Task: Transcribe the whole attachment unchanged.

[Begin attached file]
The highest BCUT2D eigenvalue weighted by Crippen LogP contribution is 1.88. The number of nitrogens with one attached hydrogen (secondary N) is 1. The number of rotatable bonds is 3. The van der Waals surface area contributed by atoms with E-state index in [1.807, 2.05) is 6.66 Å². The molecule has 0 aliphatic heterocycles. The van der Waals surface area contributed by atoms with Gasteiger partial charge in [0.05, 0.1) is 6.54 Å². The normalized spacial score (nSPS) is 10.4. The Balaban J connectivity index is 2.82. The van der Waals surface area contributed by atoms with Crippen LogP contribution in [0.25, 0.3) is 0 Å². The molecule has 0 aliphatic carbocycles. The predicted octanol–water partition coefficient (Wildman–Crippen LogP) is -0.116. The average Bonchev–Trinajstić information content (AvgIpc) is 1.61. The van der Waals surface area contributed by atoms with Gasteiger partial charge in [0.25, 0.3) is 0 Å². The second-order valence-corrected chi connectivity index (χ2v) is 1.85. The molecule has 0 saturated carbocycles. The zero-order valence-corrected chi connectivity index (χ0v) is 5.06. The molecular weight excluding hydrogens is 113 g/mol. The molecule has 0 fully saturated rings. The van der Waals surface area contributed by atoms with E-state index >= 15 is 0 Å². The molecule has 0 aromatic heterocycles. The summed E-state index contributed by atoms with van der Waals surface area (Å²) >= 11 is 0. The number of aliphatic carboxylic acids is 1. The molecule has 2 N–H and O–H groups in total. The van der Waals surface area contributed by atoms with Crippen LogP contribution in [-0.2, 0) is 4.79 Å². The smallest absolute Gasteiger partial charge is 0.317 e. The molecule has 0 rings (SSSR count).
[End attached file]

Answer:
The highest BCUT2D eigenvalue weighted by Crippen LogP contribution is 1.88. The number of nitrogens with one attached hydrogen (secondary N) is 1. The number of rotatable bonds is 3. The van der Waals surface area contributed by atoms with E-state index in [1.807, 2.05) is 6.66 Å². The molecule has 0 aliphatic heterocycles. The van der Waals surface area contributed by atoms with Gasteiger partial charge in [0.05, 0.1) is 6.54 Å². The normalized spacial score (nSPS) is 10.4. The Balaban J connectivity index is 2.82. The van der Waals surface area contributed by atoms with Crippen LogP contribution in [0.25, 0.3) is 0 Å². The molecule has 0 aliphatic carbocycles. The predicted octanol–water partition coefficient (Wildman–Crippen LogP) is -0.116. The average Bonchev–Trinajstić information content (AvgIpc) is 1.61. The van der Waals surface area contributed by atoms with Gasteiger partial charge in [0.25, 0.3) is 0 Å². The second-order valence-corrected chi connectivity index (χ2v) is 1.85. The molecule has 0 saturated carbocycles. The zero-order valence-corrected chi connectivity index (χ0v) is 5.06. The molecular weight excluding hydrogens is 113 g/mol. The molecule has 0 fully saturated rings. The van der Waals surface area contributed by atoms with E-state index >= 15 is 0 Å². The molecule has 0 aromatic heterocycles. The summed E-state index contributed by atoms with van der Waals surface area (Å²) >= 11 is 0. The number of aliphatic carboxylic acids is 1. The molecule has 2 N–H and O–H groups in total. The van der Waals surface area contributed by atoms with Crippen LogP contribution in [-0.2, 0) is 4.79 Å². The smallest absolute Gasteiger partial charge is 0.317 e. The molecule has 0 rings (SSSR count).